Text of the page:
Beauty with history |

Beauty with history

Cassie Pence
Preston Utley/Vail DailyAn antique dresser at Asian Village in Edwards.

EDWARDS Asian Village co-owner Susan Bristol said meeting her source for Chinese antiques was “serendipitous.” In fact, Bristol cherishes the discovery so much that she and her partner, UnChu Ring, make it a policy to keep his identity a secret.”We met him through a friend,” Bristol said. “If we set out to do it, we couldn’t have possibly come up with that source. And even if we did, whether or not he would have trusted us is another thing.”Trust, Bristol said, is crucial in the antique business on both the dealer and seller end of it. The dealer must trust that the seller is accurately representing the antiques, and the seller must trust that the dealer’s antiques are authentic.

It was easy to believe in their source, Bristol said, because he has been written up in Town and Country and Art and Antique publications as one of the prime antique experts in Hong Kong. The personal connection helped the source to believe in Bristol and Ring – he knew they were reputable because of the mutual acquaintance. But it wasn’t just that. Ring and Bristol have done their homework when it comes to Chinese antiques, and their source was impressed.”He’s very particular about how his antiques are represented,” Bristol said. “He wants to make sure the people who are representing are knowledgeable about the piece’s history and what it was truly used for. He wants to make sure you know exactly what type of chair it is or what type of cabinet. We have read a ton on Chinese antiques. We have gained a tremendous amount of knowledge are are always learning.”Asian Village in Edwards sells Chinese antiques and hand-crafted accessories, gifts, housewares and adornments, most which have an Asian flare. Ring and Bristol moved locations in May to the Riverwalk simply because they needed more room. The large store boasts layers upon layers of treasures and trinkets. One might spend all day there, constantly discovering new items. “We focus on small vendors and artists for unique gifts,” Ring said. “We like integrating the old and the new.”Asian Village carries craftsmen from the U.S., Japan and China, making the selection as unique as the artists who create it. Jewelry, clothing, gifts and housewares are all represented. Some of the contemporary Japanese pieces, like the trays crafted from magnolia leaves, appear old, which is a trend among the store’s selection. One of the store’s artists takes antique pieces of jewelry and designs them into modern adornments. The store’s Asian clothing has been featured in InStyle Magazine.”We have a personable relationship with everyone we represent in the store,” Bristol said. “We know how hard the artists work to produce significant pieces. We can convey that to our customers. So they are not just buying a vase, they are buying a work of art.”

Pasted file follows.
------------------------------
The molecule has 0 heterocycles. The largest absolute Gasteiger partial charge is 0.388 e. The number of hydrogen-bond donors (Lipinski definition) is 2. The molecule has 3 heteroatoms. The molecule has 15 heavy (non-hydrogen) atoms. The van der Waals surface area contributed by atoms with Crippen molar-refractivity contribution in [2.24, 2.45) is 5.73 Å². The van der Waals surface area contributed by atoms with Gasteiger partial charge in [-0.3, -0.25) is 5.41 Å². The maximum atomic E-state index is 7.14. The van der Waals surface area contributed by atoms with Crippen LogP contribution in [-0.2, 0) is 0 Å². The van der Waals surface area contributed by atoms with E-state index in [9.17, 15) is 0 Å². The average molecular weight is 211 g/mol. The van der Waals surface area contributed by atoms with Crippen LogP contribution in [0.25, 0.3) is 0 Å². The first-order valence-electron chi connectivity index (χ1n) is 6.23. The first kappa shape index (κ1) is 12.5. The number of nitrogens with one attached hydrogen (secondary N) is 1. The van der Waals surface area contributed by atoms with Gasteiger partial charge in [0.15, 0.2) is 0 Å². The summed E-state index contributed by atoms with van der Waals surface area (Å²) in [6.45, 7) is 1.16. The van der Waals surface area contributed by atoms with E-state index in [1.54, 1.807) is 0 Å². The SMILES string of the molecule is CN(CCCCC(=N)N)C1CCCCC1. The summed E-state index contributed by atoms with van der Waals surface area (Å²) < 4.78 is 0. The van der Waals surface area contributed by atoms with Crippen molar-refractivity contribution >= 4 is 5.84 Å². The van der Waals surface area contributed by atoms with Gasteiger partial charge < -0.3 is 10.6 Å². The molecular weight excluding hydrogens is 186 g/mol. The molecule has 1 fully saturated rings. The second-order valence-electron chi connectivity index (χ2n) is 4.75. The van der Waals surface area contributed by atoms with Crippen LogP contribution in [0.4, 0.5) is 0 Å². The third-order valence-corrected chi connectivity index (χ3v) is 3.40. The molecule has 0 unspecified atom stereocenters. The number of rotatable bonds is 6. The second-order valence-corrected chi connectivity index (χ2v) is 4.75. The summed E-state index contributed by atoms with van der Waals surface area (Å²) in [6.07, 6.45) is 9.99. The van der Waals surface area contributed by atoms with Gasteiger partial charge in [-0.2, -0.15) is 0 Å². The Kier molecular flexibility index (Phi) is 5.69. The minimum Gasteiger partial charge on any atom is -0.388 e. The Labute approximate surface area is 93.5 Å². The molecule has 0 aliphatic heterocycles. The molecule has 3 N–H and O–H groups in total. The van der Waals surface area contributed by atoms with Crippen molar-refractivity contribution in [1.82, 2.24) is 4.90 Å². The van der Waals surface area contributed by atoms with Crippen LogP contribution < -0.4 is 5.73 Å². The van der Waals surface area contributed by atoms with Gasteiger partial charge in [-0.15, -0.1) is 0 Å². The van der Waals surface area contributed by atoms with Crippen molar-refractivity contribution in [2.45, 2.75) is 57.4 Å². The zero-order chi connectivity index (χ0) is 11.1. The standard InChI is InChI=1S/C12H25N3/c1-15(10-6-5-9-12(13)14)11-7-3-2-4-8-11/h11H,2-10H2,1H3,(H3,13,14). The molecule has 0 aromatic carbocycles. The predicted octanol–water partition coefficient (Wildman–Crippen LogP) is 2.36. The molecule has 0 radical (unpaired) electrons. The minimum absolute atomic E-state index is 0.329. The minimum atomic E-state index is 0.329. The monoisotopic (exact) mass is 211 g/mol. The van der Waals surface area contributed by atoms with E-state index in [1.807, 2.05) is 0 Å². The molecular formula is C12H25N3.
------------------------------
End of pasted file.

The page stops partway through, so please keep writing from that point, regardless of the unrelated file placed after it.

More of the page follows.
Ring and Bristol’s connection with the artists translates into stories surrounding every one of their pieces, whether it’s how the item was created or what the artist is like on a personal level. The stories circling the Chinese antiques are especially rich. “Each piece of furniture was made for a specific person,” Bristol said. “There were no mass factories, so what sort of symbol they chose to have carved on their furniture is a very personal thing.”From dragons to ornate leaves, Bristol and Ring can tell buyers what the symbols mean. These symbols give insight into the original owners needs, whether it was power, fortune or fertility. All of Asian Village’s antiques are conserved in China with a “secret” process. Ring and Bristol observed the process during one of their trips to the country.”With the process, each antique really blooms with its former beauty,” Bristol said. “It’s not as easy as putting shellac on something. It’s layers hand rubbed and hand rubbed again.”They went to China to feel a deeper connection with the place and the culture from which their products hail. Bristol and Ring don’t speak Chinese, but Ring is Korean and was often mistaken of Bristol’s translator.

“‘Thank you’ was the only thing we learned,” Ring said.”Yeah, we laughed our way through China for two and half weeks,” Bristol added.Arts and Entertainment Editor Cassie Pence can be reached at 949-0555, ext. 14640, or, Colorado

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